Mostly, though, I keep coming back to the moments, times when the space-age bedroom folk and clipped funk is just a vehicle to take me back where I want to go, when the somnolent beauty of “Dye the Water Green” decides to linger around the synths pooling around its melody or “Sycamore Silhouetting” kindly stretches out on the grass before getting up to groove to “You.” The ellipsis in “You Won’t Remember…” is almost superfluous on a track so beautifully, delicately pensive, the kind of faded photograph that is impossible to look at without bringing back a whole wealth of memories. “You won’t remember, but he wanted you,” Wilkinson sings on a track that is bare-bones Bibio, a lonely acoustic garnished with a faint brushstroke of a synth and an atmosphere that hangs heavy, foggy, enveloping without being oppressive. Like the rest of Silver Wilkinson, it reminds me of the past, the good and the bad, but that latter is strangely muted and the loss is not so much a dull ache but a familiar lesson: “This is you, more than you could know.” Whatever else I forget, at least Bibio was wrong on one point – the music I’ll always remember.




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Release date May 14, 2013.

Tegan and Sara – Heartthrob

By , February 4, 2013 12:00 pm

heartthrob

Tegan and Sara – Heartthrob

Warner Bros. 2013

Rating: 7/10

At the heart of it all – the cheesy, shimmery synths, dolled up with a glorious major-label sheen, the dance-floor bass wallops, the nostalgic grooves that call to mind bad movies and worse outfits – Heartthrob is still the same old Tegan and Sara fans have always known. The touchstones are now more Breakfast Club and Madonna than power chords and Metric, the production slicker, shinier, the cover a colorful, stylized wallpaper than an ominous tome or a blood-red rose, yet there they are on opener “Closer,” still dreaming of “how to get you underneath me.” There’s no way around it: Heartthrob finds Tegan and Sara finally bowing down at the altar of pop that they had been paying occasional respects to ever since So Jealous, yet those hooky melodies and incandescent synths only serve to cleverly disguise those exposed emotions, sharp lyrics and distinct, powerful voices. Heartthrob still bites as incisively, forgives as breathlessly as the Tegan and Sara of old, and that’s a wonderful realization after the culture shock of hearing the twins translated through producer Greg Kurstin’s (the Bird and the Bee) arena-geared sound. The drums here punch along fearlessly, robotically, while the synths paint things in day-glo colors and with fluorescent clarity, and signposts generally not associated with the sisters’ punk reputation – Pink, Robyn, Cyndi Lauper, et. al. – show up with increasing regularity. Yet where this carefully manicured sound can sometimes come off as prepackaged, Tegan and Sara present an interesting dichotomy between the glossy production Kurstin serves up and the strong emotional content the duo’s lyrics and vocal performances reveal. It makes Heartthrob a fine example of what pop music can accomplish when one doesn’t lose sight of the feelings that led to it.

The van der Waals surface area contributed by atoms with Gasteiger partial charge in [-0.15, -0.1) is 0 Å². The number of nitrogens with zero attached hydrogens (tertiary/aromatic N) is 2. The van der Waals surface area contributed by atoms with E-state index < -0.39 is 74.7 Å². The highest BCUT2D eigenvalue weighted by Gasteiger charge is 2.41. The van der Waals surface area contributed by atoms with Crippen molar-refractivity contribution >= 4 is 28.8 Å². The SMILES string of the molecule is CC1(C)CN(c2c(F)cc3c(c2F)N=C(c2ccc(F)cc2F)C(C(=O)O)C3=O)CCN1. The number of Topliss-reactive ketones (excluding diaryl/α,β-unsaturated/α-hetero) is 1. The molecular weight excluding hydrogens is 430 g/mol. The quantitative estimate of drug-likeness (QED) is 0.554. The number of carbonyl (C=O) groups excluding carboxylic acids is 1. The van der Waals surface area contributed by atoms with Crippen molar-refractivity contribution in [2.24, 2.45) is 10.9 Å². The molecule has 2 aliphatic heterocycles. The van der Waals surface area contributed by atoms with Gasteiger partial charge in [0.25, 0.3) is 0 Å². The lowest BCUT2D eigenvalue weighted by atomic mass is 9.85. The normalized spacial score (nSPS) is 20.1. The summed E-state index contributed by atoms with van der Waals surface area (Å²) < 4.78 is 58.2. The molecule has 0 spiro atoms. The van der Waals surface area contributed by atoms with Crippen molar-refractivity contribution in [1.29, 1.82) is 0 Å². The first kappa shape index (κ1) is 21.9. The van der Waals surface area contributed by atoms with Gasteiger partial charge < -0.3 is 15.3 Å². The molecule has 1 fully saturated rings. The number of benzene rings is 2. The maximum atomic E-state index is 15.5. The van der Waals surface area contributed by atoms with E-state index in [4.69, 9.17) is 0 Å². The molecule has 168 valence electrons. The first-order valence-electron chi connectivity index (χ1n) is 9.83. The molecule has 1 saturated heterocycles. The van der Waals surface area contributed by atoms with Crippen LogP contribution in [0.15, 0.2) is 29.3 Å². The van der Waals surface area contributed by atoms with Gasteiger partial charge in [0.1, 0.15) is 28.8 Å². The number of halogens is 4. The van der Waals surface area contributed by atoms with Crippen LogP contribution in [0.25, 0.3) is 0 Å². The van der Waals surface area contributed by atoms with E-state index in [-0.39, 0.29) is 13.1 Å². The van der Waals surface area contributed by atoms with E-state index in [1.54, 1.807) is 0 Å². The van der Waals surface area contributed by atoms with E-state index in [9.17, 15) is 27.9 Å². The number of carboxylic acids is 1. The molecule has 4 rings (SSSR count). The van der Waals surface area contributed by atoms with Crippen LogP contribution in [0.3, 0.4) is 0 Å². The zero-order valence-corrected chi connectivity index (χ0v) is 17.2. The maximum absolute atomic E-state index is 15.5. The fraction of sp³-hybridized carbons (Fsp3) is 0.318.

Not to say that Kurstin’s work here is mere window dressing for Tegan and Sara’s typically adroit observations. “Drove Me Wild” is a vintage new-wave hit that very well may be the finest pop song of 2013, the kind of unassuming hook that burrows around and refuses to leave your head, “Back In Your Head” with those fantastically sleazy synths replacing that insistent keyboard line. “I Couldn’t Be Your Friend” pairs a herky-jerky rhythm with a straightforward chorus as plain and simple in its pop ambitions as the venomous lyrics that propel it angrily forward. The best songs are those that combine Kurstin’s direct, anthemic style with Tegan and Sara’s unhinged emotion and insistent vocal melodies, be in it the manic, thrilling chorus of “Closer” or the defiant, bleak synth-pop kiss-off “Shock to Your System,” which closes out Heartthrob in suitably dramatic fashion. Even when the album crosses the line from glamorous to tawdry, as on the big-hair-and-leg-warmers nightmare of “I Was A Fool,” Tegan and Sara never sound like they are running through the motions. Heartthrob doesn’t intend to shack up with the electro-pop fad for a quick cash-in, but instead transforms their sound wholesale into something that sounds like a natural evolution.